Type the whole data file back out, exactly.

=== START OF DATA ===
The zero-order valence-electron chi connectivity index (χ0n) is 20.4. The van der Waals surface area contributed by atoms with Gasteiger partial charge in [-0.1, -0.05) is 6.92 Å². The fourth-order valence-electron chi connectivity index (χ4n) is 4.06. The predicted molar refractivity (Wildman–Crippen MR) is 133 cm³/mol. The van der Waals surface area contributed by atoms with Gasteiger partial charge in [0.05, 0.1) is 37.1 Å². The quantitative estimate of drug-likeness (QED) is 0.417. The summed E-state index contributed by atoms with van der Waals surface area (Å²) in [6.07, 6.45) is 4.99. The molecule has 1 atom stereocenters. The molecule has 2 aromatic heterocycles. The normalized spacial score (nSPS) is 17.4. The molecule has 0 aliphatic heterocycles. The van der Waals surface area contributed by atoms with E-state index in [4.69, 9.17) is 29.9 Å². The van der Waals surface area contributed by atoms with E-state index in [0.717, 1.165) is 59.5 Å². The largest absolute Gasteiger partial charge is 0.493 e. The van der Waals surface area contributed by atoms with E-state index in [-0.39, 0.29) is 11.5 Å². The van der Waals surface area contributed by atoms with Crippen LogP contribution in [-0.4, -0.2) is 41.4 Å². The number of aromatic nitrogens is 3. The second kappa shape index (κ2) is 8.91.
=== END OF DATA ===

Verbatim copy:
The zero-order valence-electron chi connectivity index (χ0n) is 20.4. The van der Waals surface area contributed by atoms with Gasteiger partial charge in [-0.1, -0.05) is 6.92 Å². The fourth-order valence-electron chi connectivity index (χ4n) is 4.06. The predicted molar refractivity (Wildman–Crippen MR) is 133 cm³/mol. The van der Waals surface area contributed by atoms with Gasteiger partial charge in [0.05, 0.1) is 37.1 Å². The quantitative estimate of drug-likeness (QED) is 0.417. The summed E-state index contributed by atoms with van der Waals surface area (Å²) in [6.07, 6.45) is 4.99. The molecule has 1 atom stereocenters. The molecule has 2 aromatic heterocycles. The normalized spacial score (nSPS) is 17.4. The molecule has 0 aliphatic heterocycles. The van der Waals surface area contributed by atoms with E-state index in [4.69, 9.17) is 29.9 Å². The van der Waals surface area contributed by atoms with E-state index in [0.717, 1.165) is 59.5 Å². The largest absolute Gasteiger partial charge is 0.493 e. The van der Waals surface area contributed by atoms with E-state index in [-0.39, 0.29) is 11.5 Å². The van der Waals surface area contributed by atoms with Crippen LogP contribution in [-0.4, -0.2) is 41.4 Å². The number of aromatic nitrogens is 3. The second kappa shape index (κ2) is 8.91.